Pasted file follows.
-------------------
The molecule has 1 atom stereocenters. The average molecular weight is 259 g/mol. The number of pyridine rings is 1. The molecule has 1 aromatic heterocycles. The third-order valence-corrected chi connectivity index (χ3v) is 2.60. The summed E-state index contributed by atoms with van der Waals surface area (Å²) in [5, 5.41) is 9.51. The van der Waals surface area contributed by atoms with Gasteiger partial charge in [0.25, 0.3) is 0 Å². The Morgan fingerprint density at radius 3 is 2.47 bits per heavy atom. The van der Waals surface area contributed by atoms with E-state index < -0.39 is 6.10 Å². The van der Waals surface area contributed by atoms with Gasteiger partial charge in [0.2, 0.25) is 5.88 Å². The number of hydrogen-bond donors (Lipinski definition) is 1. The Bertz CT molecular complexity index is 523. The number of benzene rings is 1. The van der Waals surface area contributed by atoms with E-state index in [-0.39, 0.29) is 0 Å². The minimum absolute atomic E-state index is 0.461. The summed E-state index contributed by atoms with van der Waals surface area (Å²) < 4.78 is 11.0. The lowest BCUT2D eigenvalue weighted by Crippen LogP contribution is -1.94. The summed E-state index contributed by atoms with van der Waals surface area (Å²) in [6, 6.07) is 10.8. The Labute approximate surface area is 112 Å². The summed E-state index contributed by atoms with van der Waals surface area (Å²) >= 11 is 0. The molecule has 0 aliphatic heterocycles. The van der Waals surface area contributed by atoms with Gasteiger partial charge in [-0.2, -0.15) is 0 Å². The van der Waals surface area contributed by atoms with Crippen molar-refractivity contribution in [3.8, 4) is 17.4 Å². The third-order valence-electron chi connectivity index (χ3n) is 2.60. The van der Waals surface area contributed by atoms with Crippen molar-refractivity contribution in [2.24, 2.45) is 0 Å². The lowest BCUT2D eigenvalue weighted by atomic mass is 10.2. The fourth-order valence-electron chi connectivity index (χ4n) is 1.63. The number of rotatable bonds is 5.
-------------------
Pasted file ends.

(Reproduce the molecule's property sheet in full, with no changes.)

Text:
The molecule has 1 atom stereocenters. The average molecular weight is 259 g/mol. The number of pyridine rings is 1. The molecule has 1 aromatic heterocycles. The third-order valence-corrected chi connectivity index (χ3v) is 2.60. The summed E-state index contributed by atoms with van der Waals surface area (Å²) in [5, 5.41) is 9.51. The van der Waals surface area contributed by atoms with Gasteiger partial charge in [0.25, 0.3) is 0 Å². The Morgan fingerprint density at radius 3 is 2.47 bits per heavy atom. The van der Waals surface area contributed by atoms with E-state index < -0.39 is 6.10 Å². The van der Waals surface area contributed by atoms with Gasteiger partial charge in [0.2, 0.25) is 5.88 Å². The number of hydrogen-bond donors (Lipinski definition) is 1. The Bertz CT molecular complexity index is 523. The number of benzene rings is 1. The van der Waals surface area contributed by atoms with E-state index in [-0.39, 0.29) is 0 Å². The minimum absolute atomic E-state index is 0.461. The summed E-state index contributed by atoms with van der Waals surface area (Å²) < 4.78 is 11.0. The lowest BCUT2D eigenvalue weighted by Crippen LogP contribution is -1.94. The summed E-state index contributed by atoms with van der Waals surface area (Å²) in [6, 6.07) is 10.8. The Labute approximate surface area is 112 Å². The summed E-state index contributed by atoms with van der Waals surface area (Å²) >= 11 is 0. The molecule has 0 aliphatic heterocycles. The van der Waals surface area contributed by atoms with Gasteiger partial charge in [-0.2, -0.15) is 0 Å². The van der Waals surface area contributed by atoms with Crippen molar-refractivity contribution in [3.8, 4) is 17.4 Å². The third-order valence-electron chi connectivity index (χ3n) is 2.60. The van der Waals surface area contributed by atoms with Crippen molar-refractivity contribution in [2.24, 2.45) is 0 Å². The lowest BCUT2D eigenvalue weighted by atomic mass is 10.2. The fourth-order valence-electron chi connectivity index (χ4n) is 1.63. The number of rotatable bonds is 5.